The peach Leaf Curl disease is caused by the fungus Exoascus deformans, so named because it forms its asci on the outside of the host, and because it deforms the leaves. The mycelium of the pathogene grows between the cells of the leaf, stimulating them to abnormal increase in size and number, and robbing the leaf of its green chlorophyl. When the spores are to be produced, the mycelium invades the cuticle of the leaf, and at once gives rise to sacs (asci) which bear from 3 to 8 ascospores. The presence of the asci on the upper surface of the leaf gives the leaf its silvery appearance. At maturity, the ascospores bud extensively within the ascus, giving rise to spores suggesting conidia. The ascus then empties its contents through a crack at the top. Thus far the life-history of Exoascus deformans is definitely known; but where these ascospores and their budded descendants go is unknown. The fate and habits of the fungus during the summer, fall and winter are not clearly understood. It has been held that the mycelium is perennial in the twigs, growing out into the leaves and young shoots in the early spring. But this is doubtful, since thorough spraying in the fall or before the buds open in the spring will control the disease. Since the fungicide cannot penetrate the twigs to kill the fungus, it can only be surmised that the inoculum comes from some external source. It is the opinion of most investigators that the fungus hibernates on the bud - scales in the form of spores (kind unknown), and that these spores germinate during the spring rains at a time when the buds swell, and that the germtube penetrates the very young leaf as it emerges from the bud. This opinion is based on the following circumstantial evidence: (1) lesions appear on leaves just as they are protruding from the buds; (2) leaves from buds sprayed before such buds swell show little or no infection during the season, while unsprayed buds on the same tree curl badly; (3) buds sprayed after they swell, and especially after rains, show curled leaves; (4) the disease occurs only during cold, wet springs.

From the above data it may be said that, theoretically, some sort of spores are lodged by the wind or rains among the hairs of the bud - scales during the late summer, and that these spores remain there dormant until conditions favorable to infection arise the following spring.

The effect of the environment upon this disease is very marked. This is noticed in a general way in connection with the geographical range of the disease, which is most common and severe in the neighborhood of large bodies of water. The combination of conditions most favorable to an epiphytotic of peach Leaf Curl is a cold wet-period following warm spring weather. Warm weather starts the buds; a cold wet spell immediately following results in a saturation of the leaf-tissue with water, due to a lowering of the temperature and to the high humidity of the atmosphere. The buds are retarded, their cells gorged with water, and their walls distended, while the damp atmosphere permits spore - germination and infection. As already noted, curl is most severe near large bodies of water; this is doubtless due to the increased humidity of the air in these localities, and to reduced temperature in the early spring as evidenced by the more frequent occurrence of fogs in such regions. Heavy dews can exert but little influence on curl, since the moisture and temperature factors are not sufficiently pronounced nor of adequate duration to effect a response on the part of the host and the parasite. Rainfall seems to have considerable influence on the disease. In the Pacific Northwest, for example, little or no curl exists east of the Cascade Mountains, where the annual rainfall is light; on the other hand, west of these mountains the rainfall is heavy and curl is very destructive. In these two regions the temperature is approximately the same.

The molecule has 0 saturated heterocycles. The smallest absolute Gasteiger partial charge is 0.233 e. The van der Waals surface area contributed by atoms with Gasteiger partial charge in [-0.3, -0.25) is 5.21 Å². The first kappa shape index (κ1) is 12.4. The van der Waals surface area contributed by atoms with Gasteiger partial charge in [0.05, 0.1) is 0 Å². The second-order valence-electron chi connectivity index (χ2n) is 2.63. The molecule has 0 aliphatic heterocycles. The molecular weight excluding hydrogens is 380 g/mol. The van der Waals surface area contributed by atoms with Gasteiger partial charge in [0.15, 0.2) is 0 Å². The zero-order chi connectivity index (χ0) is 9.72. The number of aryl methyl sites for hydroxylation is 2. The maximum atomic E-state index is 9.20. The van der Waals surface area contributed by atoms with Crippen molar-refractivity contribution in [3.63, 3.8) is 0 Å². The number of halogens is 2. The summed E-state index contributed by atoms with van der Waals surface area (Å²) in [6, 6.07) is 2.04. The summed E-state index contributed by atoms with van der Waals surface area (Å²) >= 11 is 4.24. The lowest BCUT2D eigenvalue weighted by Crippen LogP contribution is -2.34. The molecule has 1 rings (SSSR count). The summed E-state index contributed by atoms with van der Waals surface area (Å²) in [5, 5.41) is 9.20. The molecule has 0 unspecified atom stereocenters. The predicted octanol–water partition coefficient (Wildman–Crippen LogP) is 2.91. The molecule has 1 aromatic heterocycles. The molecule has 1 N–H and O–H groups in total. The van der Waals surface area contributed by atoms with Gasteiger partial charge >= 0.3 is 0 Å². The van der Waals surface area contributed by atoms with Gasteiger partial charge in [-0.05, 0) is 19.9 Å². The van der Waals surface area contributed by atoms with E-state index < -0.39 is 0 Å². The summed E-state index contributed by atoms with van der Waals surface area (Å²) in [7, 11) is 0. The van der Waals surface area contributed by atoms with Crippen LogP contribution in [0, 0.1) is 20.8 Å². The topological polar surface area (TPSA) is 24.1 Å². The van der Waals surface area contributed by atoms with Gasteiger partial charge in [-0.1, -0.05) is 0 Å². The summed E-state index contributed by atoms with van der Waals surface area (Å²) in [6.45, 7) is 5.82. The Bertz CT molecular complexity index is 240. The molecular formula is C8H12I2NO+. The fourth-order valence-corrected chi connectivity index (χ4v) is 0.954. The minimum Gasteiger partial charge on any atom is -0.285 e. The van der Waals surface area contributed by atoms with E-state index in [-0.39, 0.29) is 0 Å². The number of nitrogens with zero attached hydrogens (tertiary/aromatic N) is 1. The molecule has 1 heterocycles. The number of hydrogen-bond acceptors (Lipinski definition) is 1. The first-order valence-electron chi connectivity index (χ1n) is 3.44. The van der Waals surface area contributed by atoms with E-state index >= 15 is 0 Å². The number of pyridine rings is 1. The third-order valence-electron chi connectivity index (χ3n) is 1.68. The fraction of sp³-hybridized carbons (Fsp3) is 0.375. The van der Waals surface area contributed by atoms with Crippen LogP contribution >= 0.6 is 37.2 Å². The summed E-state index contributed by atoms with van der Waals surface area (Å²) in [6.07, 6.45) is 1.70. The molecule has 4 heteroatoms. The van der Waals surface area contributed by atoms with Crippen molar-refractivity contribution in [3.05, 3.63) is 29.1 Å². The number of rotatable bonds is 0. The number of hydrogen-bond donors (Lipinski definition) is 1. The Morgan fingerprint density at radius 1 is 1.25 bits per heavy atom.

The time and thoroughness of the application of remedial measures are important points in the control of peach Leaf Curl. It is imperative that such work be done before the buds swell in the spring. Conjectures with reference to the winter and spring activities of the pathogene lead one to infer that spraying should prevent the disease. It has been shown that the application of almost any common fungicide ordinarily controls the trouble satisfactorily. One spraying is sufficient and may be made in the fall, or in the spring before the buds swell. Never spray more than once, as it is a waste of time and materials: and do not spray for curl after the leaves are expanded, for such an operation is useless and dangerous. Spray thoroughly, making sure to coat every bud. If the season is favorable to curl, the unsprayed buds will show the disease. Ordinarily lime sulfur solution of standard Baume test, 32°, at a strength of 1 to 15 or 1 to 20, is effective. If San Jose scale must be combated, both troubles may be controlled by using the fungicide at scale strength, 1 to 8. Scale can be controlled as effectively by spraying in the fall as in the spring. Bordeaux mixture of any strength, or copper sulfate 2 pounds to 50 gallons of water, are also effective in controlling peach Leaf Curl, and may be used when scale is not a factor to be considered.


Reddick, D., and Toan, L. A. Fall spraying for peach leaf cuil.

Cornell Univ. Agr. Exp. Sta. Circ. 31: 65 - 73. 1915. Pierce, N. B. Peach leaf curl, its nature and treatment. U. S. Agr.

Dept. Veg. Phys. and Path. Div. Bul. 20: 1 - 204. 1900.

Wallace, E., and Whetzel, H. H. Peach leaf curl. Cornell Univ.

Agr. Exp. Sta. Bul. 276:155 - 178. 1910. Knowles, Etta. The curl of the peach leaves; a study of the abnormal structure induced by Exoascus deformans. Bot. Gaz. 12: 216218. 1887. Duggar, B. M. Peach leaf curl. Cornell Univ. Agr. Exp. Sta. Bul.

164: 371 - 388. 1899.